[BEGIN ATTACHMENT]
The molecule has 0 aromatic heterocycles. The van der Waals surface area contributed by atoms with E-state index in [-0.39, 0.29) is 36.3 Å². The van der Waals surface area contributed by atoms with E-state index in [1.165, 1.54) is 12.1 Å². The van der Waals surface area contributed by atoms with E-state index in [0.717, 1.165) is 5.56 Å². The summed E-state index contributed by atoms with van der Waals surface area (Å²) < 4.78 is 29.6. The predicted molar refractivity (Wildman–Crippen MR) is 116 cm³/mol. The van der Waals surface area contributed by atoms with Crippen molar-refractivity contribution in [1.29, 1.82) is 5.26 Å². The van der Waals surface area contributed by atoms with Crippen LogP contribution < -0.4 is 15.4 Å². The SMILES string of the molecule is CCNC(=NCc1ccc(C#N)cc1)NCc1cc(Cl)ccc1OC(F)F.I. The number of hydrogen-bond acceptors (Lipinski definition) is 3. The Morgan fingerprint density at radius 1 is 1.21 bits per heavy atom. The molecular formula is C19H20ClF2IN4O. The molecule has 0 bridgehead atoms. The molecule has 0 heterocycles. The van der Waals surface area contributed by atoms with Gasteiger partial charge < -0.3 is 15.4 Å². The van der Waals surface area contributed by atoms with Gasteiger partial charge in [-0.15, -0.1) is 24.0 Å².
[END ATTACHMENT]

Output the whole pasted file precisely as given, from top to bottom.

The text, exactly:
The molecule has 0 aromatic heterocycles. The van der Waals surface area contributed by atoms with E-state index in [-0.39, 0.29) is 36.3 Å². The van der Waals surface area contributed by atoms with E-state index in [1.165, 1.54) is 12.1 Å². The van der Waals surface area contributed by atoms with E-state index in [0.717, 1.165) is 5.56 Å². The summed E-state index contributed by atoms with van der Waals surface area (Å²) < 4.78 is 29.6. The predicted molar refractivity (Wildman–Crippen MR) is 116 cm³/mol. The van der Waals surface area contributed by atoms with Crippen molar-refractivity contribution in [1.29, 1.82) is 5.26 Å². The van der Waals surface area contributed by atoms with Crippen LogP contribution < -0.4 is 15.4 Å². The SMILES string of the molecule is CCNC(=NCc1ccc(C#N)cc1)NCc1cc(Cl)ccc1OC(F)F.I. The number of hydrogen-bond acceptors (Lipinski definition) is 3. The Morgan fingerprint density at radius 1 is 1.21 bits per heavy atom. The molecular formula is C19H20ClF2IN4O. The molecule has 0 bridgehead atoms. The molecule has 0 heterocycles. The van der Waals surface area contributed by atoms with Gasteiger partial charge < -0.3 is 15.4 Å². The van der Waals surface area contributed by atoms with Gasteiger partial charge in [-0.15, -0.1) is 24.0 Å².